The Bank of Thailand (BoT) expects high headline inflation to be short term and will not pressure monetary policy and the economic recovery.
Headline inflation has been rising, mainly due to higher global energy prices, and it is expected to further increase next month, according to the central bank.
The BoT maintains its existing assessment of the headline inflation rate this year at 1% and 1.4% next year and these forecasts remain within the target in the range 1-3% under upside risks, including the elevated global energy prices persisting longer than expected and global supply constraints becoming more prolonged, said Piti Disyatat, secretary of the BoT's Monetary Policy Committee (MPC).
Headline inflation would increase temporarily owing to supply-side factors, particularly energy prices which would likely decline by early next year. With this scenario, it is possible the BoT will revise up the headline inflation forecast at the MPC meeting next month.
However, the figure in the revision is unlikely to be a significant number because the inflation would be offset by the government's subsidies for energy prices and electricity bills, he added.
Mr Piti said the high inflation factor would not pressure the BoT's monetary policy and the country's economic recovery trend.
The Commerce Ministry recently reported that headline inflation rose by 2.38% year-on-year in October from a 1.68% increase in September, driven by soaring prices of gasoline and some raw food, especially fresh vegetables, which were affected by floods in several areas.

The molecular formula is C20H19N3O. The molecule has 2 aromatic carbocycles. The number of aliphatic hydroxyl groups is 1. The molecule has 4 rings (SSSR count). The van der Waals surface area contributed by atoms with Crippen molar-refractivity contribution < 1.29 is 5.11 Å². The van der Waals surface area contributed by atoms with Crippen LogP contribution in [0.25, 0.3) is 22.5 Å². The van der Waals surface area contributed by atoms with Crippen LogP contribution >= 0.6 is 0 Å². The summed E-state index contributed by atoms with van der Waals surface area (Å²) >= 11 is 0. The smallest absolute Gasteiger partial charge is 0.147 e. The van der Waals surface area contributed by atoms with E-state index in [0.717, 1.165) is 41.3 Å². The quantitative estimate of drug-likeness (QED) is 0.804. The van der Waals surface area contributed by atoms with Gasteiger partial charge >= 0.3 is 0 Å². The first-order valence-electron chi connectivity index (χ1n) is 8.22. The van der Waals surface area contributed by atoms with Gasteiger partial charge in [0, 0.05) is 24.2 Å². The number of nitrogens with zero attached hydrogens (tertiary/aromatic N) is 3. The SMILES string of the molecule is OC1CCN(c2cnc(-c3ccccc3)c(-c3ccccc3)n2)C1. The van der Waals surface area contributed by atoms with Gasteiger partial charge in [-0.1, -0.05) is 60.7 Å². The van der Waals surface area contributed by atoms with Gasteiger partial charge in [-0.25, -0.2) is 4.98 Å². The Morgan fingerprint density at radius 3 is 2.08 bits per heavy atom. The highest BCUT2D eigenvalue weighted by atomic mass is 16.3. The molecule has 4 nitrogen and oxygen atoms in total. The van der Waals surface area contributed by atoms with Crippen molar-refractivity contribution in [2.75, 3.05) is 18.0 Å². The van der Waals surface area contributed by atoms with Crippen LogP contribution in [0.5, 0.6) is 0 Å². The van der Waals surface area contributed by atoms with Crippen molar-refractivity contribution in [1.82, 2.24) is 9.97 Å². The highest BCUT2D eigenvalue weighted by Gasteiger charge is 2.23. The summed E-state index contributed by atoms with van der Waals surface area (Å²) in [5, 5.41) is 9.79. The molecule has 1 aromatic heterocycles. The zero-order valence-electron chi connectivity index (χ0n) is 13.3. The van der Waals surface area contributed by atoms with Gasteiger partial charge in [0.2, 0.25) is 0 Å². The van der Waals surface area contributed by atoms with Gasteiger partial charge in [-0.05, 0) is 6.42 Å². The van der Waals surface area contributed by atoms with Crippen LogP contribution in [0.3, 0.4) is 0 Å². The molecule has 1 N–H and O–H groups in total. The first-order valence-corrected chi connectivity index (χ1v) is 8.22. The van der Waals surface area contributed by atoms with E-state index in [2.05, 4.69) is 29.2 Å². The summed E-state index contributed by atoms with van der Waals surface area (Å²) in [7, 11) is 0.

Presently, the BoT maintains the existing forecast for economic growth at 0.7% this year and 3.9% next year.
The MPC voted unanimously to maintain the policy rate at 0.5% on Wednesday.
The committee assessed that the economy had bottomed out in the third quarter of 2021 and entered the recovery phase following the relaxation of containment measures and the reopening of the country. Meanwhile, downside risks to the economic projection decreased on account of the accelerated vaccination progress. However, the fragile recovery would remain subject to uncertainties.
Even though investors predict that the US Federal Reserve could raise its policy rate faster than the existing expectation in late 2022, the BoT assessed that the Fed would not surprise the market by doing so, Mr Piti said.
If the Fed increases its policy rate faster than the estimate, it would impact foreign capital flow worldwide and pressure the baht's exchange rate as well.
Despite the baht firming for a while compared to the US dollar, the local currency showed a depreciation of around 6-7% against the greenback on a year-to-date basis. On exchange rates, the baht relative to the US dollar exhibited more volatile movements owing to monetary policy in advanced economies and uncertainties in the Thai economic recovery outlook.